SBD/February 15, 2013/Facilities

MGM Resorts Changes Position, Comes Out Against UNLVNow Stadium Project

MGM previously had pledged $20M to the UNLVNow Stadium
UNLV's effort to build a 60,000-seat domed stadium has a $360M commitment from Majestic Realty but is "facing stiff opposition from one of Las Vegas' biggest resort companies,” according to Alan Snel of the LAS VEGAS REVIEW-JOURNAL. MGM Resorts Int'l, which owns “10 major hotel-casinos on the Strip," earlier had pledged $20M to the UNLV project "but on Wednesday issued a statement opposing" the $900M venue. The statement read, "We cannot support the current UNLVNow concept, as it has grown too expensive for our community to support. We continue to support an on-campus stadium for UNLV that is appropriately configured and responsibly financed.” Sources said that Majestic Realty President & Chair Ed Roski has agreed to pay $360M, or "no more than" 40% of a $900M total expense. UNLV College of Hotel Administration Dean and project head Don Snyder said that the school “hopes to establish a special taxing district covering the campus as a way to pay some of its share but is still searching for more public funding options and is looking at ways to trim the project's cost.” Snyder said that UNLV with no final funding plan in place has “canceled a Feb. 22 workshop at which the Board of Regents was to discuss the project.” He added a regents vote “scheduled for the end of the month has been shelved.” Snyder said, "It's a big project. It's a complex project. It's more important to get it right than to be tied to a certain date or time line." He said that he is “comfortable" with the 40%-60% private-public split. He noted other "major campus facilities were built in the same way” (LAS VEGAS REVIEW-JOURNAL, 2/14).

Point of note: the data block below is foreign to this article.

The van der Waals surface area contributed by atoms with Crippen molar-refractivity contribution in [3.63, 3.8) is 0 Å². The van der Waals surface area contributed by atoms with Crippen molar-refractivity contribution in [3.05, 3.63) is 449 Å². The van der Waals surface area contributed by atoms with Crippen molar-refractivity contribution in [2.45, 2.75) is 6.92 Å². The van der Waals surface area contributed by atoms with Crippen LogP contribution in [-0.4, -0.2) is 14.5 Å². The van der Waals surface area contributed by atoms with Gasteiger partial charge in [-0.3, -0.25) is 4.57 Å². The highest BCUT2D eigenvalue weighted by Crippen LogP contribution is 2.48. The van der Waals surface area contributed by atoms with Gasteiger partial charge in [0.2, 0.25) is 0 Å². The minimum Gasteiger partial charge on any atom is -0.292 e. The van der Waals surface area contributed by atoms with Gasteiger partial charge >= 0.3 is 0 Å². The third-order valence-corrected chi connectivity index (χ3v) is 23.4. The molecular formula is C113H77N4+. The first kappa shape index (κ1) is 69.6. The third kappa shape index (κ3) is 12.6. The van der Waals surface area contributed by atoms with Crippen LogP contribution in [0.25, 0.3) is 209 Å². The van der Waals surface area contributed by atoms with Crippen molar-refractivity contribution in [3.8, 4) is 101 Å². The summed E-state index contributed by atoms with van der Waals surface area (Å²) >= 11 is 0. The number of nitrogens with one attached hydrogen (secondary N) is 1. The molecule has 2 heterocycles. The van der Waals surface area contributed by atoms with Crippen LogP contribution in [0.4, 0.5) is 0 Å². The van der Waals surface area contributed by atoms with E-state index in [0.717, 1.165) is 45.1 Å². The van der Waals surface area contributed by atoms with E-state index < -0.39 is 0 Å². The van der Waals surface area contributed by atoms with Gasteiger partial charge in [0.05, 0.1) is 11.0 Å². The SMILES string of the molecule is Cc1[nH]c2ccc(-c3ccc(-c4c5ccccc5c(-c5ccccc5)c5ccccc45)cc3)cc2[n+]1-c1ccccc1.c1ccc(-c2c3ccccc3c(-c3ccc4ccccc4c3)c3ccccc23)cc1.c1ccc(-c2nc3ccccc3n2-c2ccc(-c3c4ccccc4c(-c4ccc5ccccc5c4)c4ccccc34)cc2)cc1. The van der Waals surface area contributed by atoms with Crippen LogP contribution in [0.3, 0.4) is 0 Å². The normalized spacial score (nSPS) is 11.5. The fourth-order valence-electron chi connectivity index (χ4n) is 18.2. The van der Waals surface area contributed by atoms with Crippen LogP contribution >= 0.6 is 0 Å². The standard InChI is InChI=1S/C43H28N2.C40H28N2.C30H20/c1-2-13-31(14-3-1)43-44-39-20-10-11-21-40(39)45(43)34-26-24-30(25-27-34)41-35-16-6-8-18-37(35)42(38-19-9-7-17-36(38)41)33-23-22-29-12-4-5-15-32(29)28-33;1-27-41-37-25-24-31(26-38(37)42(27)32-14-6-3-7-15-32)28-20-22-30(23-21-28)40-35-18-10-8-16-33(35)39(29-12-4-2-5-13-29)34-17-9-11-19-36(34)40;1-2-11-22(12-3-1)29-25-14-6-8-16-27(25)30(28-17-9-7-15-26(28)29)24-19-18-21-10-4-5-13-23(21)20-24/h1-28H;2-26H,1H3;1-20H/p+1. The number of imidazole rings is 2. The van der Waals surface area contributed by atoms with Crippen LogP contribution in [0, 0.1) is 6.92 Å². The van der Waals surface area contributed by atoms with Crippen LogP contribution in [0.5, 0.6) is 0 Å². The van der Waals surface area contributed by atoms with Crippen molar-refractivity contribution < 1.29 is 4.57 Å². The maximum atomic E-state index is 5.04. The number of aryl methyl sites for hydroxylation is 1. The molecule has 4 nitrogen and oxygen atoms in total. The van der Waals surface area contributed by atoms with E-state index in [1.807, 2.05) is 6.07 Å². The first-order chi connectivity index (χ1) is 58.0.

HOPPING OFF THE TRAIN: In Las Vegas, Paul Takahashi reports the Nevada Resort Association and Las Vegas Convention & Visitors Authority also “tempered their endorsement” of the project. The LVCVA, from which stadium officials are planning to seek $125M, said that its "first priority would be refurbishing the Las Vegas Convention Center, not funding the stadium.” Snyder said, "This certainly slows us down and sets us back. But it's not unusual in a project of this magnitude and complexity." Takahashi noted further delays “in the cost and funding projections for the stadium could derail the bill in the budget-sensitive Legislature.” If lawmakers “fail to pass a bill this session, it could stall the stadium's construction for another two years” (LAS VEGAS SUN, 2/15).
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